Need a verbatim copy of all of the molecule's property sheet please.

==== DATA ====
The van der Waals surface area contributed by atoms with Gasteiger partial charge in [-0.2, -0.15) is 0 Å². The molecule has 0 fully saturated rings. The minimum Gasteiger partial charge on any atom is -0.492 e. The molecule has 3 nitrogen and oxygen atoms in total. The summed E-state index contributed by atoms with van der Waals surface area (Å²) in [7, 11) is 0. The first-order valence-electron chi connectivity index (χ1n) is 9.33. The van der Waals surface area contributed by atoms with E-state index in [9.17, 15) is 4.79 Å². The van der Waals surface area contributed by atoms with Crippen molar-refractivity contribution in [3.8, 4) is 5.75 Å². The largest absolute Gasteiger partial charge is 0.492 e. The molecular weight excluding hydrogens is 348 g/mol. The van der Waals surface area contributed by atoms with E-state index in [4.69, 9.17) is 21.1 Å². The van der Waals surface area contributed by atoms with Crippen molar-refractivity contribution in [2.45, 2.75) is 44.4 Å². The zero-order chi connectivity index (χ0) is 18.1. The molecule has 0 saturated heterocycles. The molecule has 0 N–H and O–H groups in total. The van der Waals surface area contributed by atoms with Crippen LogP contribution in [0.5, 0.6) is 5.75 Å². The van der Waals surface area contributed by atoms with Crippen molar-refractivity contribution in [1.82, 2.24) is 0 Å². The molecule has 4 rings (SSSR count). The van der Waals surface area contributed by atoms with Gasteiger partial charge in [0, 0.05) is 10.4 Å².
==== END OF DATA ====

The van der Waals surface area contributed by atoms with Gasteiger partial charge in [-0.2, -0.15) is 0 Å². The molecule has 0 fully saturated rings. The minimum Gasteiger partial charge on any atom is -0.492 e. The molecule has 3 nitrogen and oxygen atoms in total. The summed E-state index contributed by atoms with van der Waals surface area (Å²) in [7, 11) is 0. The first-order valence-electron chi connectivity index (χ1n) is 9.33. The van der Waals surface area contributed by atoms with E-state index in [9.17, 15) is 4.79 Å². The van der Waals surface area contributed by atoms with Crippen molar-refractivity contribution in [3.8, 4) is 5.75 Å². The largest absolute Gasteiger partial charge is 0.492 e. The molecular weight excluding hydrogens is 348 g/mol. The van der Waals surface area contributed by atoms with E-state index in [4.69, 9.17) is 21.1 Å². The van der Waals surface area contributed by atoms with Crippen molar-refractivity contribution in [2.45, 2.75) is 44.4 Å². The zero-order chi connectivity index (χ0) is 18.1. The molecule has 0 saturated heterocycles. The molecule has 0 N–H and O–H groups in total. The van der Waals surface area contributed by atoms with Crippen LogP contribution in [0.5, 0.6) is 5.75 Å². The van der Waals surface area contributed by atoms with Crippen molar-refractivity contribution in [1.82, 2.24) is 0 Å². The molecule has 4 rings (SSSR count). The van der Waals surface area contributed by atoms with Gasteiger partial charge in [0, 0.05) is 10.4 Å².